It is four days after the massacre in Newtown at Sandy Hook Elementary School and it does appear right now that people are talking. About the necessity of eliminating semi-automatic assault weapons from our already full arsenal of gun in this country. Dianne Feinstein insists that she will have a bill before the Senate when it convenes for the next session . About the pathetic lack of diagnostics and treatment and treatment follow- ups for people suffering from mental illness and mental disorders. If there is a way to screen for sight and hearing through out our children's school years, surely some bright child psychologist can come up with a simple screening tool for mental stability and depression.
And they are talking about parents. Parents of the children slaughtered and parents of youth who clearly have a significant issue regarding their stability in the face of public, social convention. I have heard the statistic twenty percent, one in five kids in America needs mental health evaluation and treatment. I believe that all these parents are essentially in the same spot. How do they keep their hearts beating when their baby is dead or their child has an obvious mental condition? The pain may appear quite different but it is actually very similarly raw, just for different circumstances.
The guilt that parents feel during the grieving process is centered around the mistakes they made, the words unsaid and deeds not done. They suffer from the misconception that they actually have a great deal of control over their children's behavior, whereabouts, thoughts and outcomes. We truly have so little control over our own lives, how can we have the misguided notion that we have control over anyone else's? Our children are their own persons. They have vastly different experiences, feelings, knowledge and expertise from each other and from us, their parents. They begin to separate from us very early in life and the abyss only gets wider.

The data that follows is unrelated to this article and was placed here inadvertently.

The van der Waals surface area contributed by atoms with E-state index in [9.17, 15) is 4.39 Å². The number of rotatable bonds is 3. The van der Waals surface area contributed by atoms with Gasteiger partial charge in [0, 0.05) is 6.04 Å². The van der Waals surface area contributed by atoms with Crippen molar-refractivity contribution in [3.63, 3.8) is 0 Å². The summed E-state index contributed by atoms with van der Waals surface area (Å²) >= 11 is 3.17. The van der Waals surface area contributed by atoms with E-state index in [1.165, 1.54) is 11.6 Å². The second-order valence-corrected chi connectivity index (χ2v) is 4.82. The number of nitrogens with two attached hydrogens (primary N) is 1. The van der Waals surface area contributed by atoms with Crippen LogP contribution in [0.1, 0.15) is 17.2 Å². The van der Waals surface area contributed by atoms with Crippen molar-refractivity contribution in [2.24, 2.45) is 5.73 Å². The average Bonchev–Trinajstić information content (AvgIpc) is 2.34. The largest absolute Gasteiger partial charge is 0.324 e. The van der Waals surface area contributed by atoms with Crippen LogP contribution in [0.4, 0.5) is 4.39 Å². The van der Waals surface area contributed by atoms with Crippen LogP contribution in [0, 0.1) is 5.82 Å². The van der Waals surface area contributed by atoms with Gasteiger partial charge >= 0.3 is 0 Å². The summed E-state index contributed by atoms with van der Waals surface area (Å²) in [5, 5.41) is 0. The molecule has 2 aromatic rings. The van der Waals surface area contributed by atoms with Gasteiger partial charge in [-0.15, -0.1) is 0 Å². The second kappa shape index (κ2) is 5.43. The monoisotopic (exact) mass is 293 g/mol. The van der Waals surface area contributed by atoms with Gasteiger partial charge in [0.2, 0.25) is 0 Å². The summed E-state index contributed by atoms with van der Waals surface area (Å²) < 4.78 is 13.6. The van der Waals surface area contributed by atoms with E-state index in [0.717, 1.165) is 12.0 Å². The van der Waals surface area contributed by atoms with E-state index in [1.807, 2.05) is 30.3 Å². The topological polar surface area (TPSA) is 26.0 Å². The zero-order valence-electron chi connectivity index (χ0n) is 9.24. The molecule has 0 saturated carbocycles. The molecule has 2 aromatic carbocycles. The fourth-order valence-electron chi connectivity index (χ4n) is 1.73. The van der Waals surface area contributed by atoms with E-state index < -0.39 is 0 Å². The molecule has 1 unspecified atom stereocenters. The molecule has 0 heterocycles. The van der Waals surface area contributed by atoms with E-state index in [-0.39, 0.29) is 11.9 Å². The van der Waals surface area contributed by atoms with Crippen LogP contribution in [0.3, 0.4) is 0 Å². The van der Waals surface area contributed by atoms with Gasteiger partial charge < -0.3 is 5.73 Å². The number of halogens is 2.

What can we contribute to these parents with children who do not outlive them? What can we do for these parents who carry the burden of knowing that their child is not "right"? We can be present. We can be physically available to ignore our own discomfort and listen to their stories and respond to their pain. "I know how you must feel" is a lie, unless you've been there. But, "what do you need to hear?" is an invitation for sharing. Some people take awhile to get to the point where they are ready, but everyone with a trauma to bear or a secret to keep must have a safe outlet for their darkest demons to dwell and their most horrific daymares to be brought into the light.
I just ask a grieving person to tell me about the object of their grief. That allows them the space to respond according to their level of acceptance, need and ability at that time. Often, "how do you feel?" is too open- ended to exact any meaningful discussion. Remember that empathy is not sympathy. If you do not have a similar experience to relate to theirs, then you sympathize. You may even say, "I have no idea how you feel or what to say to you" and much of the time that is enough to initiate some sort of dialogue
We need to remember as a people and a nation that it is what makes us similar, not different that sets our awareness apart from other cultures. We are an inclusive, tolerant and non-judgemental populace, or at least we claim or strive to be. There are beautiful human lessons to be learned and practiced in our country today. Some people of faith expect that this is what God truly intends for us. To use our free will to bring sense from the senseless and compassion from pain. To evolve into a people responsible to and for each other who can then be a beacon for the rest of this weary world. We don't need martyrs. We need human beings to stand up and participate in the realities of living. Helping us make heroic choices that will further our community, nation and world.
God bless all the little children, their parents and the planet that spins out of our control.